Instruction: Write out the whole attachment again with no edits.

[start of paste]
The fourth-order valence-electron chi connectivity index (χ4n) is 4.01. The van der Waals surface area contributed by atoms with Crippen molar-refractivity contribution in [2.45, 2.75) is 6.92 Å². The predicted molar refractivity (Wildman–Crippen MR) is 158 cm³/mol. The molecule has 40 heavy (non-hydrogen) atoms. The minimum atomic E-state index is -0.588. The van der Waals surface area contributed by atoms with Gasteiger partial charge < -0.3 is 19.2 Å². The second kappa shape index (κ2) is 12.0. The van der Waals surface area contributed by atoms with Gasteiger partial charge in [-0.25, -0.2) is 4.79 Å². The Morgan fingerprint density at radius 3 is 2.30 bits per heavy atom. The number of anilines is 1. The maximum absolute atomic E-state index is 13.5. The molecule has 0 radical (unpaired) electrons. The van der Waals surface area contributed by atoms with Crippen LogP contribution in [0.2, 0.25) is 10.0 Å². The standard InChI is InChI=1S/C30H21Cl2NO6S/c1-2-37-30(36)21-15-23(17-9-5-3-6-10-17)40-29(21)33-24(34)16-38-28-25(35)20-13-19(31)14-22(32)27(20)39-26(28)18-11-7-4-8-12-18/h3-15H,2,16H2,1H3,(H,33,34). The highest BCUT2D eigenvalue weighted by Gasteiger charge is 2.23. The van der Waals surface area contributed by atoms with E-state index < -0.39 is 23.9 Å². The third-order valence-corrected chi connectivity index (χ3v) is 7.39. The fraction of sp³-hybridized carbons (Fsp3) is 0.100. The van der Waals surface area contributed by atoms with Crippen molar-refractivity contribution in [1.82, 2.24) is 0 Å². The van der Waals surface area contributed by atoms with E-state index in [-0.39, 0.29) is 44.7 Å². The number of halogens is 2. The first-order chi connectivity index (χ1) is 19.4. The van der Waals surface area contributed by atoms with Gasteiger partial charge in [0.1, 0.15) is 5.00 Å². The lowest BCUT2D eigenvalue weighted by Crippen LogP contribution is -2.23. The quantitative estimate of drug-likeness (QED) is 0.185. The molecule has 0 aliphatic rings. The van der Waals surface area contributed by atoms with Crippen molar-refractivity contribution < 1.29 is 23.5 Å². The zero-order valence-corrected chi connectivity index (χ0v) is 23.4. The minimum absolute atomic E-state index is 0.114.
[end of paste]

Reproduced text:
The fourth-order valence-electron chi connectivity index (χ4n) is 4.01. The van der Waals surface area contributed by atoms with Crippen molar-refractivity contribution in [2.45, 2.75) is 6.92 Å². The predicted molar refractivity (Wildman–Crippen MR) is 158 cm³/mol. The molecule has 40 heavy (non-hydrogen) atoms. The minimum atomic E-state index is -0.588. The van der Waals surface area contributed by atoms with Gasteiger partial charge < -0.3 is 19.2 Å². The second kappa shape index (κ2) is 12.0. The van der Waals surface area contributed by atoms with Gasteiger partial charge in [-0.25, -0.2) is 4.79 Å². The Morgan fingerprint density at radius 3 is 2.30 bits per heavy atom. The number of anilines is 1. The maximum absolute atomic E-state index is 13.5. The molecule has 0 radical (unpaired) electrons. The van der Waals surface area contributed by atoms with Crippen LogP contribution in [0.2, 0.25) is 10.0 Å². The standard InChI is InChI=1S/C30H21Cl2NO6S/c1-2-37-30(36)21-15-23(17-9-5-3-6-10-17)40-29(21)33-24(34)16-38-28-25(35)20-13-19(31)14-22(32)27(20)39-26(28)18-11-7-4-8-12-18/h3-15H,2,16H2,1H3,(H,33,34). The highest BCUT2D eigenvalue weighted by Gasteiger charge is 2.23. The van der Waals surface area contributed by atoms with E-state index < -0.39 is 23.9 Å². The third-order valence-corrected chi connectivity index (χ3v) is 7.39. The fraction of sp³-hybridized carbons (Fsp3) is 0.100. The van der Waals surface area contributed by atoms with Crippen molar-refractivity contribution in [1.82, 2.24) is 0 Å². The van der Waals surface area contributed by atoms with E-state index in [-0.39, 0.29) is 44.7 Å². The number of halogens is 2. The first-order chi connectivity index (χ1) is 19.4. The van der Waals surface area contributed by atoms with Gasteiger partial charge in [0.1, 0.15) is 5.00 Å². The lowest BCUT2D eigenvalue weighted by Crippen LogP contribution is -2.23. The quantitative estimate of drug-likeness (QED) is 0.185. The molecule has 0 aliphatic rings. The van der Waals surface area contributed by atoms with Crippen molar-refractivity contribution < 1.29 is 23.5 Å². The zero-order valence-corrected chi connectivity index (χ0v) is 23.4. The minimum absolute atomic E-state index is 0.114.